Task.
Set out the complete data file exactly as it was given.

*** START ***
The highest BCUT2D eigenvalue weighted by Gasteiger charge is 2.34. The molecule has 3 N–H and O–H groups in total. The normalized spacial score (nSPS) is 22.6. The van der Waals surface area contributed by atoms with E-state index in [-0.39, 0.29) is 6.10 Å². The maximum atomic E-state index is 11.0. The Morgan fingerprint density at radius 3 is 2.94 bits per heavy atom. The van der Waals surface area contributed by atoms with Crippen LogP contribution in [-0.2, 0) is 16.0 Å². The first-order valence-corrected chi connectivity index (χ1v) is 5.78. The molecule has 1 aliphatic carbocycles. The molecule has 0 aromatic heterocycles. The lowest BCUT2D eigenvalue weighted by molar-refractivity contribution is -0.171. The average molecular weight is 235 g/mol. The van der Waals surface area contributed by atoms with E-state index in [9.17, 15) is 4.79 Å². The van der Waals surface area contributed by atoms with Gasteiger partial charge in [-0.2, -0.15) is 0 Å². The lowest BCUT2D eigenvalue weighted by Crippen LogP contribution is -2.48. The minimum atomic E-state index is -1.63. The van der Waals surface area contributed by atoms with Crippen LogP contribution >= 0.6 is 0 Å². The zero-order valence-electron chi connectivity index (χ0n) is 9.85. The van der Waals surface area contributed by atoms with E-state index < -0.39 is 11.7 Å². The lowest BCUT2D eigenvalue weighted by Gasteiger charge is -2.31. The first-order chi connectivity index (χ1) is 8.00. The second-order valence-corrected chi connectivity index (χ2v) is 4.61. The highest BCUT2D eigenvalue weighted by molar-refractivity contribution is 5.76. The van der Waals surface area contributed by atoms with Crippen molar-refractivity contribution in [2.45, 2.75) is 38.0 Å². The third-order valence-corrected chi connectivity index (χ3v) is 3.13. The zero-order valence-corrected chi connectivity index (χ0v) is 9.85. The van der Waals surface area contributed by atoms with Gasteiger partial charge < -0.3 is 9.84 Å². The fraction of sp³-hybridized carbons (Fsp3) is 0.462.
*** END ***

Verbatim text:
The highest BCUT2D eigenvalue weighted by Gasteiger charge is 2.34. The molecule has 3 N–H and O–H groups in total. The normalized spacial score (nSPS) is 22.6. The van der Waals surface area contributed by atoms with E-state index in [-0.39, 0.29) is 6.10 Å². The maximum atomic E-state index is 11.0. The Morgan fingerprint density at radius 3 is 2.94 bits per heavy atom. The van der Waals surface area contributed by atoms with Crippen LogP contribution in [-0.2, 0) is 16.0 Å². The first-order valence-corrected chi connectivity index (χ1v) is 5.78. The molecule has 1 aliphatic carbocycles. The molecule has 0 aromatic heterocycles. The lowest BCUT2D eigenvalue weighted by molar-refractivity contribution is -0.171. The average molecular weight is 235 g/mol. The van der Waals surface area contributed by atoms with E-state index in [9.17, 15) is 4.79 Å². The van der Waals surface area contributed by atoms with Gasteiger partial charge in [-0.2, -0.15) is 0 Å². The lowest BCUT2D eigenvalue weighted by Crippen LogP contribution is -2.48. The minimum atomic E-state index is -1.63. The van der Waals surface area contributed by atoms with Crippen LogP contribution >= 0.6 is 0 Å². The zero-order valence-electron chi connectivity index (χ0n) is 9.85. The van der Waals surface area contributed by atoms with E-state index < -0.39 is 11.7 Å². The lowest BCUT2D eigenvalue weighted by Gasteiger charge is -2.31. The first-order chi connectivity index (χ1) is 8.00. The second-order valence-corrected chi connectivity index (χ2v) is 4.61. The highest BCUT2D eigenvalue weighted by molar-refractivity contribution is 5.76. The van der Waals surface area contributed by atoms with Crippen molar-refractivity contribution in [2.45, 2.75) is 38.0 Å². The third-order valence-corrected chi connectivity index (χ3v) is 3.13. The zero-order valence-corrected chi connectivity index (χ0v) is 9.85. The van der Waals surface area contributed by atoms with Gasteiger partial charge < -0.3 is 9.84 Å². The fraction of sp³-hybridized carbons (Fsp3) is 0.462.